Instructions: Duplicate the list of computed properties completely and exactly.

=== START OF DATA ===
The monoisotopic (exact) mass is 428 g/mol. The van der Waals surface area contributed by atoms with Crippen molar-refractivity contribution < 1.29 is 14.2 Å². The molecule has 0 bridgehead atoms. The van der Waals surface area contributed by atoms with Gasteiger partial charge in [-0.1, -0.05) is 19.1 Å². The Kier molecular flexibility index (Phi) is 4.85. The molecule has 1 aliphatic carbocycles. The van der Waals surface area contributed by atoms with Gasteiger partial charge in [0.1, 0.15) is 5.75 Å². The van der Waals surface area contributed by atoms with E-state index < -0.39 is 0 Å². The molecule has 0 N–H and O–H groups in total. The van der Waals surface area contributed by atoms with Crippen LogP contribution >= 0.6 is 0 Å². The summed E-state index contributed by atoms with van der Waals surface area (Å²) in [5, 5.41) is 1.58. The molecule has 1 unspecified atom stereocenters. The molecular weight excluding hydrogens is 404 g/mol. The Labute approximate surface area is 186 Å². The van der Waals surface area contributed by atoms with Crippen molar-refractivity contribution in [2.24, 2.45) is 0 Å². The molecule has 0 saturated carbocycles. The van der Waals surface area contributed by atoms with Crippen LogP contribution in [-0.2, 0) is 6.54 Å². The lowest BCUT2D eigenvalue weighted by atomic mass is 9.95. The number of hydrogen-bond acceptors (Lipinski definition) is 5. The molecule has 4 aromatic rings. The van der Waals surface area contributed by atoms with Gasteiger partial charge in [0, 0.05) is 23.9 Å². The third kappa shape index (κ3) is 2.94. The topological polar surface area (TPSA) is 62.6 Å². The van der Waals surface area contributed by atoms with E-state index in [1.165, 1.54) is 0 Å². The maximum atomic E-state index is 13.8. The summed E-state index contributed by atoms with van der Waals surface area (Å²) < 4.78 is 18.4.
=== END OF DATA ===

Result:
The monoisotopic (exact) mass is 428 g/mol. The van der Waals surface area contributed by atoms with Crippen molar-refractivity contribution < 1.29 is 14.2 Å². The molecule has 0 bridgehead atoms. The van der Waals surface area contributed by atoms with Gasteiger partial charge in [-0.1, -0.05) is 19.1 Å². The Kier molecular flexibility index (Phi) is 4.85. The molecule has 1 aliphatic carbocycles. The van der Waals surface area contributed by atoms with Gasteiger partial charge in [0.1, 0.15) is 5.75 Å². The van der Waals surface area contributed by atoms with E-state index < -0.39 is 0 Å². The molecule has 0 N–H and O–H groups in total. The van der Waals surface area contributed by atoms with Crippen LogP contribution >= 0.6 is 0 Å². The summed E-state index contributed by atoms with van der Waals surface area (Å²) in [5, 5.41) is 1.58. The molecule has 1 unspecified atom stereocenters. The molecular weight excluding hydrogens is 404 g/mol. The Labute approximate surface area is 186 Å². The van der Waals surface area contributed by atoms with Crippen molar-refractivity contribution in [2.24, 2.45) is 0 Å². The molecule has 0 saturated carbocycles. The van der Waals surface area contributed by atoms with Crippen LogP contribution in [-0.2, 0) is 6.54 Å². The lowest BCUT2D eigenvalue weighted by atomic mass is 9.95. The number of hydrogen-bond acceptors (Lipinski definition) is 5. The molecule has 4 aromatic rings. The van der Waals surface area contributed by atoms with Gasteiger partial charge in [0, 0.05) is 23.9 Å². The third kappa shape index (κ3) is 2.94. The topological polar surface area (TPSA) is 62.6 Å². The van der Waals surface area contributed by atoms with E-state index in [1.165, 1.54) is 0 Å². The maximum atomic E-state index is 13.8. The summed E-state index contributed by atoms with van der Waals surface area (Å²) < 4.78 is 18.4.